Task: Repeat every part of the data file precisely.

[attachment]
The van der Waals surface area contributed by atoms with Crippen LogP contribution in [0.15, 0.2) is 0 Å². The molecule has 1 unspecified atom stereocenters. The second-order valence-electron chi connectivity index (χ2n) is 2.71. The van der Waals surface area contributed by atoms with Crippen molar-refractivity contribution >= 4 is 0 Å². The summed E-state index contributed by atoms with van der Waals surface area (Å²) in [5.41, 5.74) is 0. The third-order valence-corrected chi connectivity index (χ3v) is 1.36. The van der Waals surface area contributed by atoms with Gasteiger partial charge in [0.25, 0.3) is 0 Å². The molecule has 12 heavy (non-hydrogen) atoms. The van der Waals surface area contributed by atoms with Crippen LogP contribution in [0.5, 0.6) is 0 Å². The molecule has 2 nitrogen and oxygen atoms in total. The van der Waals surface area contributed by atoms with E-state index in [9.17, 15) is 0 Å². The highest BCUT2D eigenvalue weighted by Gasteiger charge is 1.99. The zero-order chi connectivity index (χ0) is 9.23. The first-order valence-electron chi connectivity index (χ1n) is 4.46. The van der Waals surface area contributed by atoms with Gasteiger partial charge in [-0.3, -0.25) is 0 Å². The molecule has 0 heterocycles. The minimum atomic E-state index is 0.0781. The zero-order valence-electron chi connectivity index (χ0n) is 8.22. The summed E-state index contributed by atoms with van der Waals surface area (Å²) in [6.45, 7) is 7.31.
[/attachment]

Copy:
The van der Waals surface area contributed by atoms with Crippen LogP contribution in [0.15, 0.2) is 0 Å². The molecule has 1 unspecified atom stereocenters. The second-order valence-electron chi connectivity index (χ2n) is 2.71. The van der Waals surface area contributed by atoms with Crippen molar-refractivity contribution >= 4 is 0 Å². The summed E-state index contributed by atoms with van der Waals surface area (Å²) in [5.41, 5.74) is 0. The third-order valence-corrected chi connectivity index (χ3v) is 1.36. The van der Waals surface area contributed by atoms with Gasteiger partial charge in [0.25, 0.3) is 0 Å². The molecule has 12 heavy (non-hydrogen) atoms. The van der Waals surface area contributed by atoms with Crippen LogP contribution in [0.5, 0.6) is 0 Å². The molecule has 2 nitrogen and oxygen atoms in total. The van der Waals surface area contributed by atoms with E-state index in [9.17, 15) is 0 Å². The highest BCUT2D eigenvalue weighted by Gasteiger charge is 1.99. The zero-order chi connectivity index (χ0) is 9.23. The first-order valence-electron chi connectivity index (χ1n) is 4.46. The van der Waals surface area contributed by atoms with Gasteiger partial charge in [-0.3, -0.25) is 0 Å². The molecule has 0 heterocycles. The minimum atomic E-state index is 0.0781. The zero-order valence-electron chi connectivity index (χ0n) is 8.22. The summed E-state index contributed by atoms with van der Waals surface area (Å²) in [6.45, 7) is 7.31.